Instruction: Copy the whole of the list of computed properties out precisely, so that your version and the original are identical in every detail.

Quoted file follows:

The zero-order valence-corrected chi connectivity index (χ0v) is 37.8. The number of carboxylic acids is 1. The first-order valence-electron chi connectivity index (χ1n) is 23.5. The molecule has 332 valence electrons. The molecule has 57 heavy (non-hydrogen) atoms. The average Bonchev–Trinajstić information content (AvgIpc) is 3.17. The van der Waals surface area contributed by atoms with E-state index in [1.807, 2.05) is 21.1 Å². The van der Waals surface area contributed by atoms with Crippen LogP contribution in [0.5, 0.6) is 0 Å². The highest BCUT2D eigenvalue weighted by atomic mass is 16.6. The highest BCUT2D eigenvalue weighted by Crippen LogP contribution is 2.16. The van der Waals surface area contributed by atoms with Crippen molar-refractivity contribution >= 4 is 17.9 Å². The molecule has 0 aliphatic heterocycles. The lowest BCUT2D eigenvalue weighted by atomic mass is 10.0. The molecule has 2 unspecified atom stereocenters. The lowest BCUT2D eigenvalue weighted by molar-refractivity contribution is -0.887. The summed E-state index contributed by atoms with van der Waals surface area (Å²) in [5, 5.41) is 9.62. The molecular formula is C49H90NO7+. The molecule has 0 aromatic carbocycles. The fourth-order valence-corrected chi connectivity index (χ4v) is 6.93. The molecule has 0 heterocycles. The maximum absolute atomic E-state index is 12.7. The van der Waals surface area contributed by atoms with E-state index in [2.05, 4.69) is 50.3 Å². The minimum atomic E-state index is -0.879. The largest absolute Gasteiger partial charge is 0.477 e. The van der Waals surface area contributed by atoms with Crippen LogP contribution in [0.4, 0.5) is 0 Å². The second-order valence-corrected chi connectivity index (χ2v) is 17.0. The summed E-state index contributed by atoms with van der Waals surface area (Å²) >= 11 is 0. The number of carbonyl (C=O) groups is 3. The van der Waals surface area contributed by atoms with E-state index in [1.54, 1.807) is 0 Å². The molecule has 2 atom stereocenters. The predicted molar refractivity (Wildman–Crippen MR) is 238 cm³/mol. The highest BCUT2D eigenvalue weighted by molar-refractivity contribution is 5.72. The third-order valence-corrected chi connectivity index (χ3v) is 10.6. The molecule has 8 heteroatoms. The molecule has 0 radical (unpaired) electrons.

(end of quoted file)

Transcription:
The zero-order valence-corrected chi connectivity index (χ0v) is 37.8. The number of carboxylic acids is 1. The first-order valence-electron chi connectivity index (χ1n) is 23.5. The molecule has 332 valence electrons. The molecule has 57 heavy (non-hydrogen) atoms. The average Bonchev–Trinajstić information content (AvgIpc) is 3.17. The van der Waals surface area contributed by atoms with E-state index in [1.807, 2.05) is 21.1 Å². The van der Waals surface area contributed by atoms with Crippen LogP contribution in [0.5, 0.6) is 0 Å². The highest BCUT2D eigenvalue weighted by atomic mass is 16.6. The highest BCUT2D eigenvalue weighted by Crippen LogP contribution is 2.16. The van der Waals surface area contributed by atoms with Crippen molar-refractivity contribution >= 4 is 17.9 Å². The molecule has 0 aliphatic heterocycles. The lowest BCUT2D eigenvalue weighted by atomic mass is 10.0. The molecule has 2 unspecified atom stereocenters. The lowest BCUT2D eigenvalue weighted by molar-refractivity contribution is -0.887. The summed E-state index contributed by atoms with van der Waals surface area (Å²) in [5, 5.41) is 9.62. The molecular formula is C49H90NO7+. The molecule has 0 aromatic carbocycles. The fourth-order valence-corrected chi connectivity index (χ4v) is 6.93. The molecule has 0 heterocycles. The maximum absolute atomic E-state index is 12.7. The van der Waals surface area contributed by atoms with E-state index in [2.05, 4.69) is 50.3 Å². The minimum atomic E-state index is -0.879. The largest absolute Gasteiger partial charge is 0.477 e. The van der Waals surface area contributed by atoms with Crippen LogP contribution in [0.4, 0.5) is 0 Å². The second-order valence-corrected chi connectivity index (χ2v) is 17.0. The summed E-state index contributed by atoms with van der Waals surface area (Å²) >= 11 is 0. The number of carbonyl (C=O) groups is 3. The van der Waals surface area contributed by atoms with E-state index in [1.54, 1.807) is 0 Å². The molecule has 2 atom stereocenters. The predicted molar refractivity (Wildman–Crippen MR) is 238 cm³/mol. The highest BCUT2D eigenvalue weighted by molar-refractivity contribution is 5.72. The third-order valence-corrected chi connectivity index (χ3v) is 10.6. The molecule has 8 heteroatoms. The molecule has 0 radical (unpaired) electrons.